A few weeks back, Red Bull teamed up with our friends at Stab for a concept shoot. Concept shoots are borderline unheard-of in surfing. But we had the imagination. We had the crew. And, hopefully, we would have the wave. So it was off to Western Australia with Taj Burrow and Mark Mathews. The plan was to whip Mark and Taj into the same massive wave at The Right – Taj in front of Mark – and have Mark shoot a photo of Taj from the belly of the beast. It would create a truly first-of-its-kind image, a perspective from the rarest of vantages. It was strange, curious, and bold. The best part is that it actually worked.
Is Kelly Slater ready to be the next global pop star? The surfer from Florida has released "Feelin' The Feelings," a song that will break the heart of his female fans.
We knew that Kelly Slater enjoyed playing the guitar. In the last two decades, he made friends in the pop-rock music scene - Eddie Vedder, Jack Johnson, Jimmy Buffett, and Angus Stone are only a few examples. Once in a while, Slater also joins random jam sessions all over the world.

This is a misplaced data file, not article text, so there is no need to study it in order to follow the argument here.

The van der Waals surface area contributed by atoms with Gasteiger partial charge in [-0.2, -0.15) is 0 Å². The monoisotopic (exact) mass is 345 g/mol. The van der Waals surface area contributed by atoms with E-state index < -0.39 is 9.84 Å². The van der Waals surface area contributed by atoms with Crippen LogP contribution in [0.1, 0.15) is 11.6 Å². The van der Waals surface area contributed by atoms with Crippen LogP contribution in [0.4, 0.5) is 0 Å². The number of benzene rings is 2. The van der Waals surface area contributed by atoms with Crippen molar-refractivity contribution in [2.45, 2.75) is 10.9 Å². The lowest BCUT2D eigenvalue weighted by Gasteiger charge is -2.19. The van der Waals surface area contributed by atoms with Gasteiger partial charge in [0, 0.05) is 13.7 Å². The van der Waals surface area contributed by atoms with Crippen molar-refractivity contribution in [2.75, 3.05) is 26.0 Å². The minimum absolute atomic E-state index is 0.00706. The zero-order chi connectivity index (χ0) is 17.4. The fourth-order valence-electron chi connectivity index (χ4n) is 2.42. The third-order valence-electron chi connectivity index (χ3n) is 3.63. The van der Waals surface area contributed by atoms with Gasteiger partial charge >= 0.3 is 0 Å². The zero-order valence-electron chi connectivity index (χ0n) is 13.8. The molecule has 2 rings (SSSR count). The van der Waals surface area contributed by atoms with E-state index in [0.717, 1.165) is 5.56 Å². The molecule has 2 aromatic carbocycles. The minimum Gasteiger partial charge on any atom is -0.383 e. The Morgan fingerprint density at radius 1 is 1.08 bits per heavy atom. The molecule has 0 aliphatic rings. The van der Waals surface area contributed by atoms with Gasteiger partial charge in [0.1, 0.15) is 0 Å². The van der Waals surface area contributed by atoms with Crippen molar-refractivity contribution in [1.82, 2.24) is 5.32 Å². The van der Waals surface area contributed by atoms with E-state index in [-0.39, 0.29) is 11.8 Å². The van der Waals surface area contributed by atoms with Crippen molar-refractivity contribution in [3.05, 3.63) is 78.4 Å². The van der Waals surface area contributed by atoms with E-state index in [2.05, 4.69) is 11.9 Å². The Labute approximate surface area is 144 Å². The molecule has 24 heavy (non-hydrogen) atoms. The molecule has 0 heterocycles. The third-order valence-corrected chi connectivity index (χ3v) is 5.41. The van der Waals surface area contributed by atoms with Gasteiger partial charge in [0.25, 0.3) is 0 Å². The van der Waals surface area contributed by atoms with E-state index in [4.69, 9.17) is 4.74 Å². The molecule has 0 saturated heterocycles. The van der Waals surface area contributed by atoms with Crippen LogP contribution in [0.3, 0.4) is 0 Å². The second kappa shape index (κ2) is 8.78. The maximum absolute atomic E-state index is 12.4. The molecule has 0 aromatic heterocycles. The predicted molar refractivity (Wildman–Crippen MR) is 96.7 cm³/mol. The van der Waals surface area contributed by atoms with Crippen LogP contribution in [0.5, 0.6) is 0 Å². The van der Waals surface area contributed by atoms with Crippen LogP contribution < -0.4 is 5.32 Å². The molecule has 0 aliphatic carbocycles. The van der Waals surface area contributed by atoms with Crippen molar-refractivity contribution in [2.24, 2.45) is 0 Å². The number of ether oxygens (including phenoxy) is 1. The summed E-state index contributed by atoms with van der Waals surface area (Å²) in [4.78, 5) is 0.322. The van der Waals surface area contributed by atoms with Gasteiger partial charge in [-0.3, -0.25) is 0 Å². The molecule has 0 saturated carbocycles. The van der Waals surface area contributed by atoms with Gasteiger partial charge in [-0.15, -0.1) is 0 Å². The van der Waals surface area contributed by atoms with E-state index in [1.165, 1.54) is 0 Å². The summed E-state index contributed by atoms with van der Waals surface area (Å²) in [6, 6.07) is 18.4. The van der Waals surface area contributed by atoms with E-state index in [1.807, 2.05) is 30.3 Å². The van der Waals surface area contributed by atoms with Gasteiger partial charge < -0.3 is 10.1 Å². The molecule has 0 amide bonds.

But lately the world surfing champion seems to be taking music seriously. With an open account on Youtube/VEVO and iTunes, Slater is ready for new stages and indoor applause.
"Feelin' The Feelings," the first official single released by the surfing singer-songwriter, features Karina Zeviani and Pretinho da Serrinha, two Brazilian musicians.
The pop tune was recorded in Rio de Janeiro, Brazil. Of course, some might say that Slater is just playing his mind games as Gabriel Medina chases the first Brazilian world title in the history of surfing.
How do you rate "Feelin' The Feelings"? Cheesy or catchy? Masterpiece or romantic duet? Take a look at the lyrics in both English and Portuguese.